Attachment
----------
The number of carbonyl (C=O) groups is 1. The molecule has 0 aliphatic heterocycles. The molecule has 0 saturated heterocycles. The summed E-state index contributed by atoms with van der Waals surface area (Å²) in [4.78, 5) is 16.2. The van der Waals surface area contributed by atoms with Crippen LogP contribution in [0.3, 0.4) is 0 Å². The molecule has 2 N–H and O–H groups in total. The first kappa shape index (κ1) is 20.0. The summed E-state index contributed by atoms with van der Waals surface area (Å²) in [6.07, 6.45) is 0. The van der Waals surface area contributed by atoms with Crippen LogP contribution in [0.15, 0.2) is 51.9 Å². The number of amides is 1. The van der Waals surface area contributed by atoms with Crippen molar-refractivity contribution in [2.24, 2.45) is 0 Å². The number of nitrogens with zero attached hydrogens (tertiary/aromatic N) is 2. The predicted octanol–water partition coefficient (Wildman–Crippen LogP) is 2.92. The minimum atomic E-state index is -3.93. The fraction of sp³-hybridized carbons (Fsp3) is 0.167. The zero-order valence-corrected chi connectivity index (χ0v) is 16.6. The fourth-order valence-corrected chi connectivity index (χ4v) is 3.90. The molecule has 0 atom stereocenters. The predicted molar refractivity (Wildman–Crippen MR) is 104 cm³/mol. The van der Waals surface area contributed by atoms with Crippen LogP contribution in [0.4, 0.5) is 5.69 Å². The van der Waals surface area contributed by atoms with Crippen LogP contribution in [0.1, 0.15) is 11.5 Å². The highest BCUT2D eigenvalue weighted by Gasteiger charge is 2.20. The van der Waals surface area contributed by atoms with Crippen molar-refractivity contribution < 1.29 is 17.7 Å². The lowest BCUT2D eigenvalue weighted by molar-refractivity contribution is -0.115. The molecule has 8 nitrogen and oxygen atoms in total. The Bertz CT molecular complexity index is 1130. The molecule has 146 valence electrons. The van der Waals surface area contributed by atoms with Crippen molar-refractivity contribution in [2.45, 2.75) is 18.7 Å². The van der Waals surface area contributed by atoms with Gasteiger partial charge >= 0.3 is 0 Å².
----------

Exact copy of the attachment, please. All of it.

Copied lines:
The number of carbonyl (C=O) groups is 1. The molecule has 0 aliphatic heterocycles. The molecule has 0 saturated heterocycles. The summed E-state index contributed by atoms with van der Waals surface area (Å²) in [4.78, 5) is 16.2. The van der Waals surface area contributed by atoms with Crippen LogP contribution in [0.3, 0.4) is 0 Å². The molecule has 2 N–H and O–H groups in total. The first kappa shape index (κ1) is 20.0. The summed E-state index contributed by atoms with van der Waals surface area (Å²) in [6.07, 6.45) is 0. The van der Waals surface area contributed by atoms with Crippen LogP contribution in [0.15, 0.2) is 51.9 Å². The number of amides is 1. The van der Waals surface area contributed by atoms with Crippen molar-refractivity contribution in [2.24, 2.45) is 0 Å². The number of nitrogens with zero attached hydrogens (tertiary/aromatic N) is 2. The predicted octanol–water partition coefficient (Wildman–Crippen LogP) is 2.92. The minimum atomic E-state index is -3.93. The fraction of sp³-hybridized carbons (Fsp3) is 0.167. The zero-order valence-corrected chi connectivity index (χ0v) is 16.6. The fourth-order valence-corrected chi connectivity index (χ4v) is 3.90. The molecule has 0 atom stereocenters. The predicted molar refractivity (Wildman–Crippen MR) is 104 cm³/mol. The van der Waals surface area contributed by atoms with Crippen LogP contribution in [0.4, 0.5) is 5.69 Å². The van der Waals surface area contributed by atoms with Crippen LogP contribution in [0.1, 0.15) is 11.5 Å². The highest BCUT2D eigenvalue weighted by Gasteiger charge is 2.20. The van der Waals surface area contributed by atoms with Crippen molar-refractivity contribution < 1.29 is 17.7 Å². The lowest BCUT2D eigenvalue weighted by molar-refractivity contribution is -0.115. The molecule has 8 nitrogen and oxygen atoms in total. The Bertz CT molecular complexity index is 1130. The molecule has 146 valence electrons. The van der Waals surface area contributed by atoms with Crippen molar-refractivity contribution in [2.45, 2.75) is 18.7 Å². The van der Waals surface area contributed by atoms with Gasteiger partial charge >= 0.3 is 0 Å².